Research: Advancing Methods of Assessing Bone Quality to Expand Screening for Osteoporosis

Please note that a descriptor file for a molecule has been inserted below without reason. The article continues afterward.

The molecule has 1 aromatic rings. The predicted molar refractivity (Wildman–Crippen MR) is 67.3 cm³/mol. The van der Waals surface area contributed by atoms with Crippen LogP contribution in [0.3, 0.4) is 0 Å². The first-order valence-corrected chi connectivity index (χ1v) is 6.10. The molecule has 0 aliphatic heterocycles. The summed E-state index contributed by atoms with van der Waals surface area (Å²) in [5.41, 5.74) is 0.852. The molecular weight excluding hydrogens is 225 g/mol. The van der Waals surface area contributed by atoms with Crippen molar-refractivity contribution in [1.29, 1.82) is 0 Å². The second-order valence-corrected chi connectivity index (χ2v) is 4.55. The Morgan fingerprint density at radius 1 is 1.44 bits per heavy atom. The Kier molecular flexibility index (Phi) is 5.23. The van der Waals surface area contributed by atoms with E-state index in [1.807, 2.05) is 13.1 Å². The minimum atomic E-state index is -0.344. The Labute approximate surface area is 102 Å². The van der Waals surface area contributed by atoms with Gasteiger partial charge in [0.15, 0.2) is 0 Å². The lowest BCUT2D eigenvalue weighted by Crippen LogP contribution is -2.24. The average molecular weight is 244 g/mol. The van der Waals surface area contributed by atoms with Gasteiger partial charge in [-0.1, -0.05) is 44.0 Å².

Osteoporosis is a condition in which bones become weak and brittle. The body constantly absorbs and replaces bone tissue. Osteoporosis occurs when new bone creation doesn't keep up with old bone removal. Most people exhibit no symptoms until they have a bone fracture. Treatment includes medications, a healthy diet, and weight-bearing exercise. This helps prevent bone loss or strengthen already weak bones by treating the symptoms. The number of people living with osteoporosis is set to increase dramatically in the coming decades, due to aging populations and lifestyle changes. To diagnose osteoporosis and assess your risk of fracture, doctors typically rely on a bone density scan. This exam is used to measure bone mineral density (BMD). It is most commonly performed using dual-energy x-ray absorptiometry (DXA or DEXA) or bone densitometry. An X-ray uses a type of electromagnetic radiation to create an image. The X-ray source sends a small amount of radiation through a body part and an image is produced as a result of how different internal structures absorb the radiation. The most common purpose of a DEXA scan is to assess whether a person's bones are weak and or at risk of fracture. The scan may indicate worsening or improving bone density. Researchers have found data from ultrasonography of the calcaneus (heel bone) was equal to data gathered using dual-energy x-ray absorptiometry (DXA), which is considered the gold standard for assessing bone health. Ultrasound scanning uses a collection of sound waves with frequencies higher than the audible limit of human hearing. Ultrasound is not different from "normal" sound in its physical properties, except that humans cannot hear it. Ultrasound captures images of soft tissues that don't show up well on X-rays. Ultrasound could lead to increased and more accurate screenings for osteoporosis. The machine works by measuring how sound waves move through the bone. It is portable, inexpensive, and involves no radiation. A variety of machines are available in the United States, which has made it difficult to standardize data generated to the criterion standard data provided by DXA. Therefore, one aim was to establish a range of output from ultrasonography of the calcaneus in the United States to data from DXA scanning indicating good vs poor BMD.
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